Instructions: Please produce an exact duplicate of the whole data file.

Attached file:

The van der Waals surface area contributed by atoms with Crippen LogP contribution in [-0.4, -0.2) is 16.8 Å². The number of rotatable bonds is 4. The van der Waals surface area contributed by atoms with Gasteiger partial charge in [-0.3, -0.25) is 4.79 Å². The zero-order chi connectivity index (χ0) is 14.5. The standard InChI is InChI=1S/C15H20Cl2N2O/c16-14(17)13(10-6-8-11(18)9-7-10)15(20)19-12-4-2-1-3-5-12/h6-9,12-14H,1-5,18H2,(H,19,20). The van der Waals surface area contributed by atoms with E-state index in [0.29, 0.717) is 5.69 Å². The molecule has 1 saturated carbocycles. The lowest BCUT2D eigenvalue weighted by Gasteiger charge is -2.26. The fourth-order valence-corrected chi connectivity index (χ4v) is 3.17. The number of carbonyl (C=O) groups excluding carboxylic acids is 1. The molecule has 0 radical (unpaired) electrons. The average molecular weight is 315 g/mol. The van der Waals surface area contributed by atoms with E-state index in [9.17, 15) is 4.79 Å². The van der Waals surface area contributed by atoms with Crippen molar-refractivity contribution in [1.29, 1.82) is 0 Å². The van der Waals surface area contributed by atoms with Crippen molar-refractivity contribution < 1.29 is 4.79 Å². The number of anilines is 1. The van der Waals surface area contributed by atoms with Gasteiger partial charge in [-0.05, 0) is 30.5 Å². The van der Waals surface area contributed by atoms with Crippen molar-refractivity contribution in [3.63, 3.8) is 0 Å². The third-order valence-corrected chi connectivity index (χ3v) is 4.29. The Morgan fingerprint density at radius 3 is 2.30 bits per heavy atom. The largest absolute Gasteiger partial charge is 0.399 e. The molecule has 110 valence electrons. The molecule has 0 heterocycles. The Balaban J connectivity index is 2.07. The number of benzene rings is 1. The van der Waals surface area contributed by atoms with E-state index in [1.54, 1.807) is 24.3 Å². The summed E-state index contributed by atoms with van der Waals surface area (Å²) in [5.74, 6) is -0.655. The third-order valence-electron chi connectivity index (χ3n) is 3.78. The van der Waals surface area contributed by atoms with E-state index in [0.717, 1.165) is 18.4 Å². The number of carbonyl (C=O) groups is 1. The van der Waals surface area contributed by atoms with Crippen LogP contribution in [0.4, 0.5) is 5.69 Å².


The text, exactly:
The van der Waals surface area contributed by atoms with Crippen LogP contribution in [-0.4, -0.2) is 16.8 Å². The number of rotatable bonds is 4. The van der Waals surface area contributed by atoms with Gasteiger partial charge in [-0.3, -0.25) is 4.79 Å². The zero-order chi connectivity index (χ0) is 14.5. The standard InChI is InChI=1S/C15H20Cl2N2O/c16-14(17)13(10-6-8-11(18)9-7-10)15(20)19-12-4-2-1-3-5-12/h6-9,12-14H,1-5,18H2,(H,19,20). The van der Waals surface area contributed by atoms with E-state index in [0.29, 0.717) is 5.69 Å². The molecule has 1 saturated carbocycles. The lowest BCUT2D eigenvalue weighted by Gasteiger charge is -2.26. The fourth-order valence-corrected chi connectivity index (χ4v) is 3.17. The number of carbonyl (C=O) groups excluding carboxylic acids is 1. The molecule has 0 radical (unpaired) electrons. The average molecular weight is 315 g/mol. The van der Waals surface area contributed by atoms with E-state index in [9.17, 15) is 4.79 Å². The van der Waals surface area contributed by atoms with Crippen molar-refractivity contribution in [1.29, 1.82) is 0 Å². The van der Waals surface area contributed by atoms with Crippen molar-refractivity contribution < 1.29 is 4.79 Å². The number of anilines is 1. The van der Waals surface area contributed by atoms with Gasteiger partial charge in [-0.05, 0) is 30.5 Å². The van der Waals surface area contributed by atoms with Crippen molar-refractivity contribution in [3.63, 3.8) is 0 Å². The third-order valence-corrected chi connectivity index (χ3v) is 4.29. The Morgan fingerprint density at radius 3 is 2.30 bits per heavy atom. The largest absolute Gasteiger partial charge is 0.399 e. The molecule has 110 valence electrons. The molecule has 0 heterocycles. The Balaban J connectivity index is 2.07. The number of benzene rings is 1. The van der Waals surface area contributed by atoms with E-state index in [1.54, 1.807) is 24.3 Å². The summed E-state index contributed by atoms with van der Waals surface area (Å²) in [5.74, 6) is -0.655. The third-order valence-electron chi connectivity index (χ3n) is 3.78. The van der Waals surface area contributed by atoms with E-state index in [0.717, 1.165) is 18.4 Å². The number of carbonyl (C=O) groups is 1. The van der Waals surface area contributed by atoms with Crippen LogP contribution in [0.4, 0.5) is 5.69 Å².